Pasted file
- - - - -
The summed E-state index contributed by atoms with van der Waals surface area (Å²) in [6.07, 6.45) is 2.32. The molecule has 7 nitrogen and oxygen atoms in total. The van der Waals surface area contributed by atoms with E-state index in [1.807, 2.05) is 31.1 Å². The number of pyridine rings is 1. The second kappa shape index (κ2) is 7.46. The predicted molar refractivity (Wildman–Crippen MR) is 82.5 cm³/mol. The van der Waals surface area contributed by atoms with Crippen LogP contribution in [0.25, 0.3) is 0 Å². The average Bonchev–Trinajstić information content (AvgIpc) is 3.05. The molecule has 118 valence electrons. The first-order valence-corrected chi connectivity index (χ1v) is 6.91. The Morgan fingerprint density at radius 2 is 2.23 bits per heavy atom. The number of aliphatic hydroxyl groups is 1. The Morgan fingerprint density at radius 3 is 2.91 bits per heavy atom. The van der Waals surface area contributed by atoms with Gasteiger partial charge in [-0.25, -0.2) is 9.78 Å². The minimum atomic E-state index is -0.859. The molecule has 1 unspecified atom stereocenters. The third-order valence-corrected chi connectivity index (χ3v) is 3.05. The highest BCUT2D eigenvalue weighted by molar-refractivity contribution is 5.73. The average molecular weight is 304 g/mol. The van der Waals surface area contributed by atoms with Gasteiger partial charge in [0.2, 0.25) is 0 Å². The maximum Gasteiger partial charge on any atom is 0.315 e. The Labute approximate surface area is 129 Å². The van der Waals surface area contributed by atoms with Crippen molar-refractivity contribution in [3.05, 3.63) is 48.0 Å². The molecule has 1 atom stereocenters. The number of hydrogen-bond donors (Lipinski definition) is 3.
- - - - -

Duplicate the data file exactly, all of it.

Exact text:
The summed E-state index contributed by atoms with van der Waals surface area (Å²) in [6.07, 6.45) is 2.32. The molecule has 7 nitrogen and oxygen atoms in total. The van der Waals surface area contributed by atoms with E-state index in [1.807, 2.05) is 31.1 Å². The number of pyridine rings is 1. The second kappa shape index (κ2) is 7.46. The predicted molar refractivity (Wildman–Crippen MR) is 82.5 cm³/mol. The van der Waals surface area contributed by atoms with Crippen LogP contribution in [0.25, 0.3) is 0 Å². The average Bonchev–Trinajstić information content (AvgIpc) is 3.05. The molecule has 118 valence electrons. The first-order valence-corrected chi connectivity index (χ1v) is 6.91. The Morgan fingerprint density at radius 2 is 2.23 bits per heavy atom. The number of aliphatic hydroxyl groups is 1. The Morgan fingerprint density at radius 3 is 2.91 bits per heavy atom. The van der Waals surface area contributed by atoms with Gasteiger partial charge in [-0.25, -0.2) is 9.78 Å². The minimum atomic E-state index is -0.859. The molecule has 1 unspecified atom stereocenters. The third-order valence-corrected chi connectivity index (χ3v) is 3.05. The highest BCUT2D eigenvalue weighted by molar-refractivity contribution is 5.73. The average molecular weight is 304 g/mol. The van der Waals surface area contributed by atoms with Gasteiger partial charge in [0.2, 0.25) is 0 Å². The maximum Gasteiger partial charge on any atom is 0.315 e. The Labute approximate surface area is 129 Å². The van der Waals surface area contributed by atoms with Crippen molar-refractivity contribution in [3.05, 3.63) is 48.0 Å². The molecule has 1 atom stereocenters. The number of hydrogen-bond donors (Lipinski definition) is 3.